A BRONZE Age food vessel discovered during demolition work 42 years ago has gone on display at a nearby museum following conservation work. 

The 5000-year-old pot was among a number of objects unearthed along with human remains during work on Kirkcaldy High Street in June 1980. 

Work to demolish a shop and hotel was forced to stop when a bulldozer driver caught sight of some partially buried bones. 

Three burial cists – or ancient coffins – emerged in the subsequent dig, two of which held human remains while the other contained the food vessel, a flint arrowhead and a flint knife. 

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The vessel was added to the collection at Kirkcaldy Museum and Art Gallery and has recently undergone conservation work after curators noticed the item had become unstable. 

It has now gone on display again at the Kirkcaldy Galleries for the first time since 2011 when it was part of an exhibition called Changing Places. 

Jane Freel, a curator with cultural charity OnFife which manages the Kirkcaldy collections on behalf of Fife Council, said: “We’re thrilled the visitors can now see this magnificent object for themselves as it offers a fascinating glimpse into Kirkcaldy’s distant past.”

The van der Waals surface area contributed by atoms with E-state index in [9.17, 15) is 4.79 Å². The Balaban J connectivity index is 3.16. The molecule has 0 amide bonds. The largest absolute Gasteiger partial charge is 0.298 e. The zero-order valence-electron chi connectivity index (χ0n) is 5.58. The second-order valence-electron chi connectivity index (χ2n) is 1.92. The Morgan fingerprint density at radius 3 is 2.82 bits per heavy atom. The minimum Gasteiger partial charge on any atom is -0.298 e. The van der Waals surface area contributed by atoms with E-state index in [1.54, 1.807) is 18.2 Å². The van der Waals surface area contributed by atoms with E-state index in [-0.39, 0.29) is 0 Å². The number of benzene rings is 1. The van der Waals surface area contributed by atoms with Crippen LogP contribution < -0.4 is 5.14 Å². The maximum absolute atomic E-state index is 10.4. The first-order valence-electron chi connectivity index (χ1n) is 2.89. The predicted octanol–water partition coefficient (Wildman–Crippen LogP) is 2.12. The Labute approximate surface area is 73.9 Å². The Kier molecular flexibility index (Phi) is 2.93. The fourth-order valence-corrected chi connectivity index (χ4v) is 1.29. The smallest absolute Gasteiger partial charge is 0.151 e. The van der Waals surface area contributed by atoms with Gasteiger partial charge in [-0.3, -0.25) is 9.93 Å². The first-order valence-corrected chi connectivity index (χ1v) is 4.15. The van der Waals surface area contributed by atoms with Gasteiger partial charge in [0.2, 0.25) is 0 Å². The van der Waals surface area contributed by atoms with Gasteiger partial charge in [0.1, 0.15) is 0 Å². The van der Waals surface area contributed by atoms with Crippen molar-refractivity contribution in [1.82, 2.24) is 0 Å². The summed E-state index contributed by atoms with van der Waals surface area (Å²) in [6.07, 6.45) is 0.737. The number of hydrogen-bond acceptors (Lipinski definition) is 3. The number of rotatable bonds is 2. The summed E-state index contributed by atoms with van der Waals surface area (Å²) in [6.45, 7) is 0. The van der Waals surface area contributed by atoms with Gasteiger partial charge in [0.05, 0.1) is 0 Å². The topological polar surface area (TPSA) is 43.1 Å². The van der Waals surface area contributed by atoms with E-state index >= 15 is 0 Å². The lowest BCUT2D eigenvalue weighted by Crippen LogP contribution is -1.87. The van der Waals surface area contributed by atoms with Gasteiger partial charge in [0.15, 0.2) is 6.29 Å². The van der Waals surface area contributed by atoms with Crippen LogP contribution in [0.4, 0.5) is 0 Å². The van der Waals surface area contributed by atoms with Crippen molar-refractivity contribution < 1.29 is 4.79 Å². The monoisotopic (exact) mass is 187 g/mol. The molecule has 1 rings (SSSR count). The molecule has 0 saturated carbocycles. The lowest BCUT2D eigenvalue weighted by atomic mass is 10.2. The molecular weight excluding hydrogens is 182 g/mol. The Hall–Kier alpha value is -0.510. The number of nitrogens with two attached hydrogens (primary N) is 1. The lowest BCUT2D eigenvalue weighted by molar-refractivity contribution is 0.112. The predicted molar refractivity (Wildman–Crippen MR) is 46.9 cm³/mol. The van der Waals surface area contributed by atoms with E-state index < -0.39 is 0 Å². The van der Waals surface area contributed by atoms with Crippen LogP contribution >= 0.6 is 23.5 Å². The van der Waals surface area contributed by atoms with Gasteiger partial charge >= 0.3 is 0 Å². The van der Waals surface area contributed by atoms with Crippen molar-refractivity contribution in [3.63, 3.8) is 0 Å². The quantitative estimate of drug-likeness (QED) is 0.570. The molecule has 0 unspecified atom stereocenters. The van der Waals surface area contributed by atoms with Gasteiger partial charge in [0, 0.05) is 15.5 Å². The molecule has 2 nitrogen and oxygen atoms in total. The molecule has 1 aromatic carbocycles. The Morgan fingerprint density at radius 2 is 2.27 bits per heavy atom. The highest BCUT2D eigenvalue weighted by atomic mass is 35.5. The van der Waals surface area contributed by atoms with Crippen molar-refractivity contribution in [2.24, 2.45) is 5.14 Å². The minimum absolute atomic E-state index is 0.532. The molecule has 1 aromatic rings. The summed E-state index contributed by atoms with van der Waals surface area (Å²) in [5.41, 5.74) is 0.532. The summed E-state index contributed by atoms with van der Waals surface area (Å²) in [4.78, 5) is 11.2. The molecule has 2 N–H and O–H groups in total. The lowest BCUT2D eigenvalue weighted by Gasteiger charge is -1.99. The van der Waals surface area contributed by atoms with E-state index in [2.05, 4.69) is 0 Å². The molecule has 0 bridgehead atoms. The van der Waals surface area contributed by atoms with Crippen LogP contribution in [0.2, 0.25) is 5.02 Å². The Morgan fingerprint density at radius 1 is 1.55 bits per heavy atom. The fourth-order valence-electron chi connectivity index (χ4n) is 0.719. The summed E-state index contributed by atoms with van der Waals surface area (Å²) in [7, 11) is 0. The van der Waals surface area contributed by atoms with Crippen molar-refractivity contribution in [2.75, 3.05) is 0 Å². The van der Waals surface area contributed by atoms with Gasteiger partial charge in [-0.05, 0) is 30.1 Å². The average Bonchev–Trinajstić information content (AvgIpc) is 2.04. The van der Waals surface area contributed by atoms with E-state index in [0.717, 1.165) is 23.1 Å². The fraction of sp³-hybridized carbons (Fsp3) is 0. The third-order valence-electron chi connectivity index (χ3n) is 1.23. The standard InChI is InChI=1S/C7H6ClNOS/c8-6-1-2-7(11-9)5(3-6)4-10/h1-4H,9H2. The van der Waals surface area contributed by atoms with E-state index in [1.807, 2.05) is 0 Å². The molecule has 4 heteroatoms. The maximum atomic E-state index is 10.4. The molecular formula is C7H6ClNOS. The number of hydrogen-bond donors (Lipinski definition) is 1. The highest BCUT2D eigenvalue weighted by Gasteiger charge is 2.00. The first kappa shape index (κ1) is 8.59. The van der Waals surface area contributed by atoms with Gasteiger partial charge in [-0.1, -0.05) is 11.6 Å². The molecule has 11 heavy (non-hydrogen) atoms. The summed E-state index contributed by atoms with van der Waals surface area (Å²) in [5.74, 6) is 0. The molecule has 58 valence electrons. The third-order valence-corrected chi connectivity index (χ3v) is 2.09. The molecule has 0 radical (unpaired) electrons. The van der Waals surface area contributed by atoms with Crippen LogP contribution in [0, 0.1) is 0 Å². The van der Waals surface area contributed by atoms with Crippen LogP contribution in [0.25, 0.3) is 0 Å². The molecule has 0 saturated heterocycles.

When it was first found the patterned clay vessel, which is 165mm in diameter and 160mm high, was in several pieces and had to be reconstructed by University of Glasgow archaeologists at the time. 

The recent work was carried out by specialists at the Scottish Conservation Studio in Edinburgh, who preserved and safeguarded the vessel using a reversible adhesive that allows the pot to be dismantled again if required. 

The pot has been partially filled as only 75% of the original vessel survived. 

The filled material was then painted a different shade from the original pot so visitors can tell where the additions have been made. 

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The work was funded by Friends of Kirkcaldy Galleries.

A grant from the Historic Environment Support Fund means post-excavation analysis of the other objects found at the site, including the human remains, is able to go ahead.

Following an initial appraisal in April, the artefacts have been transferred to a laboratory at the University of Glasgow where analysis will take place.

Marta Innes, who is part of the University of Glasgow archaeology team, said: “It’s a rare privilege to reanalyse an ancient object so many years after its discovery.

“We’re hopeful this will help us better understand the prehistoric life of the local area.”